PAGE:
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MPEP 1600

Plant Patents (MPEP 1600)

by patentbar on November 27, 2007 · 0 comments

in MPEP 1600

Plant patents aren’t test frequently on the Prometric Patent Bar Exam. Know the following highlights:

  • Must be asexually reproduced
  • Bacteria is not a plant
  • Only one claim allowed
  • Two color (if necessary) copies of drawings
  • Claim the plant, not the fruit of the plant
  • No advertising allowed
  • No maintenance fees

1600: Plant Patents:

  1. What types of Plants can be patented?
    1. Asexually propogating plants are the only kind that may be patented. If a plant reproduces exclusively via pollination/seeding it is not covered (Exception: Some plants can reproduce both sexually & asexually, they are allowed for plant patents).
    2. Tubers (like Potatoes, Jerusalem Artichokes) are not allowed to be patented. “Tuber” is used in its horticultural sense.
    3. “Plant” is not used in the strict scientific sense so single-cell organisms are not considered ‘plants’ even if they reproduce asexually.
    4. Plants: It is possible to get a utility patent (35 U.S.C. 101) on a plant instead of the plant patent (35 U.S.C. 161) so plant patents are not exclusive to utility patents (although you have to choose one or the other).
  2. Term: The term for plant patents is the same as for utility patents: 20 years from the effective filing date.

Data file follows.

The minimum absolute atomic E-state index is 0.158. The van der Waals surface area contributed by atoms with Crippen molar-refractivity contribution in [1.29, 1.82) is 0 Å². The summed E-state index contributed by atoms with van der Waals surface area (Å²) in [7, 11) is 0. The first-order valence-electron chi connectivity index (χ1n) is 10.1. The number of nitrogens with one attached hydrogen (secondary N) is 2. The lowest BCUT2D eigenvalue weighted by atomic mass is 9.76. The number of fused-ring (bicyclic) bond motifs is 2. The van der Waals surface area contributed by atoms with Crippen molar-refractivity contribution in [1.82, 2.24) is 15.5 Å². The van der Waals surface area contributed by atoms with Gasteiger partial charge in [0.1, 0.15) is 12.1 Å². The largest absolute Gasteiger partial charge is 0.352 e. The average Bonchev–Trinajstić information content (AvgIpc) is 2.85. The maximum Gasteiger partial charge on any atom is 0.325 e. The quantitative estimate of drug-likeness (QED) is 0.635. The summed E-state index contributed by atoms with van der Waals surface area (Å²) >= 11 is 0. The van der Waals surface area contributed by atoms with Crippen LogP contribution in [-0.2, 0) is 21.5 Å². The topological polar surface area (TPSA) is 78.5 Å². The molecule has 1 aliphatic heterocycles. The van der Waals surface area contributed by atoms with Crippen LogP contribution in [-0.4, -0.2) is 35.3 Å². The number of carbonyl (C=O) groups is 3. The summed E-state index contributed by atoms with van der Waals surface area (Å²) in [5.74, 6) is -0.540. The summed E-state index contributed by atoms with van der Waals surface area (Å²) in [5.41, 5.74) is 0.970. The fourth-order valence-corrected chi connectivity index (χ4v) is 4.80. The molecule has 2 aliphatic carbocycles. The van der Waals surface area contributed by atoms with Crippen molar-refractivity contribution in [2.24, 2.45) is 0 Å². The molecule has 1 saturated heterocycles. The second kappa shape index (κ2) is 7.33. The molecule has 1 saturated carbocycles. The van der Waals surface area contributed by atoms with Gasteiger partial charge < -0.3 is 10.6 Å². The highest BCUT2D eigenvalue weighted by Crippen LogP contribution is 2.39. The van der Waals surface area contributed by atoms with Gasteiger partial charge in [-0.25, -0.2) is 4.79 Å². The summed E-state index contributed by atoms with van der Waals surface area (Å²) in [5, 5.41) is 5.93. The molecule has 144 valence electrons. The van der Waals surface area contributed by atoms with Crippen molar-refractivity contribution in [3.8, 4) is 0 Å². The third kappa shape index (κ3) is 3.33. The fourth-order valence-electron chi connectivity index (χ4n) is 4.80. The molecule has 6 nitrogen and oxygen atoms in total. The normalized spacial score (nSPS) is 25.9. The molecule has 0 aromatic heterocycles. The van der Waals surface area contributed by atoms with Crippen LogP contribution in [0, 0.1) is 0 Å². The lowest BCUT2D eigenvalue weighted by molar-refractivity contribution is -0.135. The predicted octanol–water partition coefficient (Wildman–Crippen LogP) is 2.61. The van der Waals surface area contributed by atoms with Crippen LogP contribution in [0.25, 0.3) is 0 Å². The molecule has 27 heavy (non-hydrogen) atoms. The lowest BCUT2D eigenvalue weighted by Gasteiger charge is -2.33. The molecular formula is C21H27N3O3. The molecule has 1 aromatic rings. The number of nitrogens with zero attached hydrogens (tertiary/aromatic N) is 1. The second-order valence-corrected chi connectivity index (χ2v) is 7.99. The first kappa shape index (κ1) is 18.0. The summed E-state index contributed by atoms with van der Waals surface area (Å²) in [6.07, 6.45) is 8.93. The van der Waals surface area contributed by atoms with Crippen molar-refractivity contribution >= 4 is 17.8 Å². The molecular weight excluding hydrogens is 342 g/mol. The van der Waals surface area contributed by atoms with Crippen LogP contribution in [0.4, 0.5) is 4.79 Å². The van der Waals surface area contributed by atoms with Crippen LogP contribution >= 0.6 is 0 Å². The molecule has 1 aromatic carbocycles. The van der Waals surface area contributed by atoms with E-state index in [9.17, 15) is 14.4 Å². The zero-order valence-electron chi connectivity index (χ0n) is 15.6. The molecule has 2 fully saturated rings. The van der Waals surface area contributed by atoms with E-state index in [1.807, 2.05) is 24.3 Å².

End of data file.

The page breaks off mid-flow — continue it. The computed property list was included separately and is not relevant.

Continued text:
3. Elements of the patent:
    1. Description: The description should have a complete description of the plant, and fully describe the characteristics that make it different from other species of plant or antecedents.
      1. The terms used should be scientific botanical terms, not general terms seen in nursery guides.
      2. The genus and species name of the plant (in Latin, not genus & species as in generic claims) should be part of the ADS & description (see 37 CFR 1.163)
      3. As long as the plant is mentioned, if the description of the plant turns out to be deficient, the applicant is allowed to amend or even completely replace the description to make it sufficient and this is not considered new matter. (It would only be considered new matter if the description were actually for a different plant than the one originally specified).
    2. Drawings: (37 CFR 1.165, 1.84):
      1. The drawings must be complete and disclose all distinctive characteristics of the plant being claimed (if those characteristics are capable of being visualized).
      2. Color: For plant apps, color drawings are allowed with more freedom (no need to file 1.84 petitions). The applicant must provide 2 color copies of any color drawings or photos of the plant. These copies are not required at the filing date (only one original is needed to get a filing date) but examination will not begin until the copies are given to the USPTO. There is no 37 CFR 1.165 requirement for a B&W photocopy of photos on plant applications.
    3. Specimens: The applicant may be required to produce specimens that are at the correct level of development for the office to examine.

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